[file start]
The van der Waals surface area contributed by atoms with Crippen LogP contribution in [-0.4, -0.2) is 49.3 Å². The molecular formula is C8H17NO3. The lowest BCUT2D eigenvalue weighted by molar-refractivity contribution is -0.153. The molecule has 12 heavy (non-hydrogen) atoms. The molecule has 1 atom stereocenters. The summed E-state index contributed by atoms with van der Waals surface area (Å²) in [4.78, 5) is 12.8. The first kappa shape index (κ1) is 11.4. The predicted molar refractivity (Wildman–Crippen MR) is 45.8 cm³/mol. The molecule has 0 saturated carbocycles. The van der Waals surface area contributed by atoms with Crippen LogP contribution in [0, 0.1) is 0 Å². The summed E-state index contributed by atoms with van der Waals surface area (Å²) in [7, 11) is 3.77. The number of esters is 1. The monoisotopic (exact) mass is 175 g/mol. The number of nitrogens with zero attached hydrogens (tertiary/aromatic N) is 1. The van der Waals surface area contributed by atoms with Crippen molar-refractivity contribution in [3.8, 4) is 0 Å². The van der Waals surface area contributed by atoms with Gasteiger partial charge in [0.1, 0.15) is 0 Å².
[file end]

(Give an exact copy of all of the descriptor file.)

The van der Waals surface area contributed by atoms with Crippen LogP contribution in [-0.4, -0.2) is 49.3 Å². The molecular formula is C8H17NO3. The lowest BCUT2D eigenvalue weighted by molar-refractivity contribution is -0.153. The molecule has 12 heavy (non-hydrogen) atoms. The molecule has 1 atom stereocenters. The summed E-state index contributed by atoms with van der Waals surface area (Å²) in [4.78, 5) is 12.8. The first kappa shape index (κ1) is 11.4. The predicted molar refractivity (Wildman–Crippen MR) is 45.8 cm³/mol. The molecule has 0 saturated carbocycles. The van der Waals surface area contributed by atoms with Crippen LogP contribution in [0, 0.1) is 0 Å². The summed E-state index contributed by atoms with van der Waals surface area (Å²) in [7, 11) is 3.77. The number of esters is 1. The monoisotopic (exact) mass is 175 g/mol. The number of nitrogens with zero attached hydrogens (tertiary/aromatic N) is 1. The van der Waals surface area contributed by atoms with Crippen molar-refractivity contribution in [3.8, 4) is 0 Å². The van der Waals surface area contributed by atoms with Gasteiger partial charge in [0.1, 0.15) is 0 Å².